Let's have a look at another example involving a target variable. A possible learning task associated with the airquality data is to predict the ozone pollution based on the meteorological features. Since we do not want to use columns Day and Month we remove them.

airq = subset(airq, select = 1:4)

The first 100 observations are used as training data set.

airq.train = airq[1:100,]
airq.test = airq[-c(1:100),]

In case of a supervised learning problem you need to pass the name of the target variable to impute. This prevents imputation and creation of a dummy variable for the target variable itself and makes sure that the target variable is not used to impute the features.

In contrast to the example above we specify imputation methods for individual features instead of classes of features.

Missing values in Solar.R are imputed by random numbers drawn from the empirical distribution of the non-missing observations.

Function imputeLearner allows to use all supervised learning algorithms integrated into mlr for imputation. The type of the Learner (regr, classif) must correspond to the class of the feature to be imputed. The missing values in Wind are replaced by the predictions of a classification tree (rpart). Per default, all available columns in airq.train except the target variable (Ozone) and the variable to be imputed (Wind) are used as features in the classification tree, here Solar.R and Temp. You can also select manually which columns to use. Note that rpart can deal with missing feature values, therefore the NA's in column Solar.R do not pose a problem.

imp = impute(airq.train, target = "Ozone", cols = list(Solar.R = imputeHist(),
  Wind = imputeLearner("classif.rpart")), dummy.cols = c("Solar.R", "Wind"))
summary(imp$data)
#>      Ozone           Solar.R            Wind         Temp      
#>  Min.   :  1.00   Min.   :  7.00   (0,8]  :34   Min.   :56.00  
#>  1st Qu.: 16.00   1st Qu.: 98.75   (8,16] :61   1st Qu.:69.00  
#>  Median : 34.00   Median :221.50   (16,24]: 5   Median :79.50  
#>  Mean   : 41.59   Mean   :191.54                Mean   :76.87  
#>  3rd Qu.: 63.00   3rd Qu.:274.25                3rd Qu.:84.00  
#>  Max.   :135.00   Max.   :334.00                Max.   :93.00  
#>  NA's   :31                                                    
#>  Solar.R.dummy Wind.dummy
#>  FALSE:93      FALSE:92  
#>  TRUE : 7      TRUE : 8  
#>                          
#>                          
#>                          
#>                          
#> 

imp$desc
#> Imputation description
#> Target: Ozone
#> Features: 3; Imputed: 2
#> impute.new.levels: TRUE
#> recode.factor.levels: TRUE
#> dummy.type: factor

The ImputationDesc object can be used by function reimpute to impute the test data set the same way as the training data.

airq.test.imp = reimpute(airq.test, imp$desc)
head(airq.test.imp)
#>   Ozone Solar.R   Wind Temp Solar.R.dummy Wind.dummy
#> 1   110     207  (0,8]   90         FALSE      FALSE
#> 2    NA     222 (8,16]   92         FALSE      FALSE
#> 3    NA     137 (8,16]   86         FALSE      FALSE
#> 4    44     192 (8,16]   86         FALSE      FALSE
#> 5    28     273 (8,16]   82         FALSE      FALSE
#> 6    65     157 (8,16]   80         FALSE      FALSE

Especially when evaluating a machine learning method by some resampling technique you might want that impute/reimpute are called automatically each time before training/prediction. This can be achieved by creating an imputation wrapper.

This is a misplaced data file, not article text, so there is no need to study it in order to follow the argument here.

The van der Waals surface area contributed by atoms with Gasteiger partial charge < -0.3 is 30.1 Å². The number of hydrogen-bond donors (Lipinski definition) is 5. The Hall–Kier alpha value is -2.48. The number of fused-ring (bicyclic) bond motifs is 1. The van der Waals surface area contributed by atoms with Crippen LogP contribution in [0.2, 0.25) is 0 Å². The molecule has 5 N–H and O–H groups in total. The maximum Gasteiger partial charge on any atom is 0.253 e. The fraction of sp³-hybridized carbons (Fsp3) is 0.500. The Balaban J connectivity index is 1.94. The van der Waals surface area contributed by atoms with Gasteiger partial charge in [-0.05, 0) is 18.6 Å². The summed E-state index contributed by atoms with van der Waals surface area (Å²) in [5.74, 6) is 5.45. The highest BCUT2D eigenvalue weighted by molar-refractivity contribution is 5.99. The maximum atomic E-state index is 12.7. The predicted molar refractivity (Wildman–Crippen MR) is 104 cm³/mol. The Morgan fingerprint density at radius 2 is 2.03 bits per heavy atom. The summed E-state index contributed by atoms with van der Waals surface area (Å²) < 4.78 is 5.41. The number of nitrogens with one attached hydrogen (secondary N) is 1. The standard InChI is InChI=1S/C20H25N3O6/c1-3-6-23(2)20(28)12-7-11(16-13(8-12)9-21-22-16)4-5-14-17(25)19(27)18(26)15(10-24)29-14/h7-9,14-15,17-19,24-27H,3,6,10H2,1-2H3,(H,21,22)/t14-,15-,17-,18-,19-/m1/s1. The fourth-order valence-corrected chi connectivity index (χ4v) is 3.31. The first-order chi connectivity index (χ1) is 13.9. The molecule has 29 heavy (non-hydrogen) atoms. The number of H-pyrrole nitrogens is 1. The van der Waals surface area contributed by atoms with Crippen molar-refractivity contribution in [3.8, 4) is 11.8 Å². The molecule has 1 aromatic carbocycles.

Fusing a learner with imputation

You can couple a Learner with imputation by function makeImputeWrapper which basically has the same formal arguments as impute. Like in the example above we impute Solar.R by random numbers from its empirical distribution, Wind by the predictions of a classification tree and generate dummy variables for both features.

lrn = makeImputeWrapper("regr.lm", cols = list(Solar.R = imputeHist(),
  Wind = imputeLearner("classif.rpart")), dummy.cols = c("Solar.R", "Wind"))
lrn
#> Learner regr.lm.imputed from package stats
#> Type: regr
#> Name: ; Short name: 
#> Class: ImputeWrapper
#> Properties: numerics,factors,se,weights,missings
#> Predict-Type: response
#> Hyperparameters:

Before training the resulting Learner, impute is applied to the training set. Before prediction reimpute is called on the test set and the ImputationDesc object from the training stage.

We again aim to predict the ozone pollution from the meteorological variables. In order to create the Task we need to delete observations with missing values in the target variable.

airq = subset(airq, subset = !is.na(airq$Ozone))
task = makeRegrTask(data = airq, target = "Ozone")

In the following the 3-fold cross-validated mean squared error is calculated.

rdesc = makeResampleDesc("CV", iters = 3)
r = resample(lrn, task, resampling = rdesc, show.info = FALSE, models = TRUE)
r$aggr
#> mse.test.mean 
#>      524.3392
lapply(r$models, getLearnerModel, more.unwrap = TRUE)
#> [[1]]
#> 
#> Call:
#> stats::lm(formula = f, data = d)
#> 
#> Coefficients:
#>       (Intercept)            Solar.R         Wind(8,16]  
#>         -117.0954             0.0853           -27.6763  
#>       Wind(16,24]               Temp  Solar.R.dummyTRUE  
#>           -9.0988             2.0505           -27.4152  
#>    Wind.dummyTRUE  
#>            2.2535  
#> 
#> 
#> [[2]]
#> 
#> Call:
#> stats::lm(formula = f, data = d)
#> 
#> Coefficients:
#>       (Intercept)            Solar.R         Wind(8,16]  
#>         -94.84542            0.03936          -16.26255  
#>       Wind(16,24]               Temp  Solar.R.dummyTRUE  
#>          -7.00707            1.79513          -11.08578  
#>    Wind.dummyTRUE  
#>          -0.68340  
#> 
#> 
#> [[3]]
#> 
#> Call:
#> stats::lm(formula = f, data = d)
#> 
#> Coefficients:
#>       (Intercept)            Solar.R         Wind(8,16]  
#>         -57.30438            0.07426          -30.70737  
#>       Wind(16,24]               Temp  Solar.R.dummyTRUE  
#>         -18.25055            1.35898           -2.16654  
#>    Wind.dummyTRUE  
#>          -5.56400

A second possibility to fuse a learner with imputation is provided by makePreprocWrapperCaret, which is an interface to caret's preProcess function. preProcess only works for numeric features and offers imputation by k-nearest neighbors, bagged trees, and by the median.